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Posted: Wed Feb 20, 2008 11:29 am
by richardparkin
It is expected that this year we will see a record number of personal insolvencies with in excess of 130,000 people expected to enter into an Individual Voluntary Arrangement (IVA) or be declared bankrupt.

In 2007 creditors had to write off more than £1.3billion in bad debts as a result of the number of people who had entered into IVA’s in that period. It has been recently reported that the average IVA debtor owed £50,000 and proposed to repay 38% of this sum, equivalent to £19,100 per debtor.

Based on the data issued around 43,000 of people used their IVA as a route to write off a proportion of their debts last year. Similarly, approximately 67,000 people were declared bankrupt in 2007, taking total personal insolvencies to around 110,000, which was more than ever before.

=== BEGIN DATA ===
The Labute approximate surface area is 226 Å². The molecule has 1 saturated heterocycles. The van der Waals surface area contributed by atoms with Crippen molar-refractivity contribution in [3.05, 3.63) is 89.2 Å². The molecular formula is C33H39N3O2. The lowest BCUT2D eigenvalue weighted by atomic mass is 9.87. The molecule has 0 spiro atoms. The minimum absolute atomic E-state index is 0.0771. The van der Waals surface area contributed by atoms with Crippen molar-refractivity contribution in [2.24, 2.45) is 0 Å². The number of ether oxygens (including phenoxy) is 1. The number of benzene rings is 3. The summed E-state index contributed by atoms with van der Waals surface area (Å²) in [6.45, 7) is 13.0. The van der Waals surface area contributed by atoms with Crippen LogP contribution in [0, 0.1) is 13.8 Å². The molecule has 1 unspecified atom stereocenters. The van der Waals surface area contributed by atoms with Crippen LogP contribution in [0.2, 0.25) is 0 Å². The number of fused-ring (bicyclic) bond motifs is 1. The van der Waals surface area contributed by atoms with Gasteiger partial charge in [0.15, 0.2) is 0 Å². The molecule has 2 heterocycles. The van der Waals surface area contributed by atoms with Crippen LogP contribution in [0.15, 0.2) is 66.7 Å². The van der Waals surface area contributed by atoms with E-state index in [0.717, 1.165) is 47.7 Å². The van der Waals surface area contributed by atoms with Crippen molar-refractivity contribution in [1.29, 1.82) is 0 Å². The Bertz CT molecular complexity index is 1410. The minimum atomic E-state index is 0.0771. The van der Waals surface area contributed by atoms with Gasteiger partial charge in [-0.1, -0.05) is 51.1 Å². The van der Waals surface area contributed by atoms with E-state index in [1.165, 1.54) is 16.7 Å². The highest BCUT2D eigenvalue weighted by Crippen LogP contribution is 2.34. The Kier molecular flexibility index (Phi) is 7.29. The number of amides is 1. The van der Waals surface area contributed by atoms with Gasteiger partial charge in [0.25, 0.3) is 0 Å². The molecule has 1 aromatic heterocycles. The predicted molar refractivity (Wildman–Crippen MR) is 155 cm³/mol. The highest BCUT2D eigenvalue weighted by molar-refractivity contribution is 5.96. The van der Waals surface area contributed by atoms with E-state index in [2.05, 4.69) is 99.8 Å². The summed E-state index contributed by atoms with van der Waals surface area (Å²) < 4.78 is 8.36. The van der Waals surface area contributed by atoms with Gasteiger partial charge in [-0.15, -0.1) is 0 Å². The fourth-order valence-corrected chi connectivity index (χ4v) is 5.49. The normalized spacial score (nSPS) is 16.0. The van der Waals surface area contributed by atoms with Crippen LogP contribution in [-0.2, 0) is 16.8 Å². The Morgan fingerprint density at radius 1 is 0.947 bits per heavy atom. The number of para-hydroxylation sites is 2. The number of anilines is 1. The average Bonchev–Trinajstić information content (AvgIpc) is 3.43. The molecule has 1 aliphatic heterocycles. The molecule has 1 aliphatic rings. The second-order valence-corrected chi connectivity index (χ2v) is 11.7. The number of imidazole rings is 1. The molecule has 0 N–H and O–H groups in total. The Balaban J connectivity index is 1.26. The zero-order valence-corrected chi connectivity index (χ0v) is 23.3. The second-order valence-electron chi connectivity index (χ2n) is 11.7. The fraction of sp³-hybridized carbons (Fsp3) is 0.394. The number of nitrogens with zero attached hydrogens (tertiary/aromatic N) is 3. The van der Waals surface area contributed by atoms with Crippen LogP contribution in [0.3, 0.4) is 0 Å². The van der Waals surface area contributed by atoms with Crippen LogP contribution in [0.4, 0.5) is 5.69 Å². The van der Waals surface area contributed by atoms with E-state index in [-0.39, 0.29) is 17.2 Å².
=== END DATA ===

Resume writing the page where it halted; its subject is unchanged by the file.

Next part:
In 2007 the average IVA debtor owed £50,300 however, this masks a wide spread of actual debt levels ranging from around £20,000 to more than £100,000. It is estimated that more than 2,500 people entered into an IVA with debts exceeding £100,000 last year.

In my opinion, the high level of debt clearly indicates that too many people have borrowings that they have very little realistic hope of ever repaying in full. Does this indicate that creditors should also show a little more care before providing credit facilities?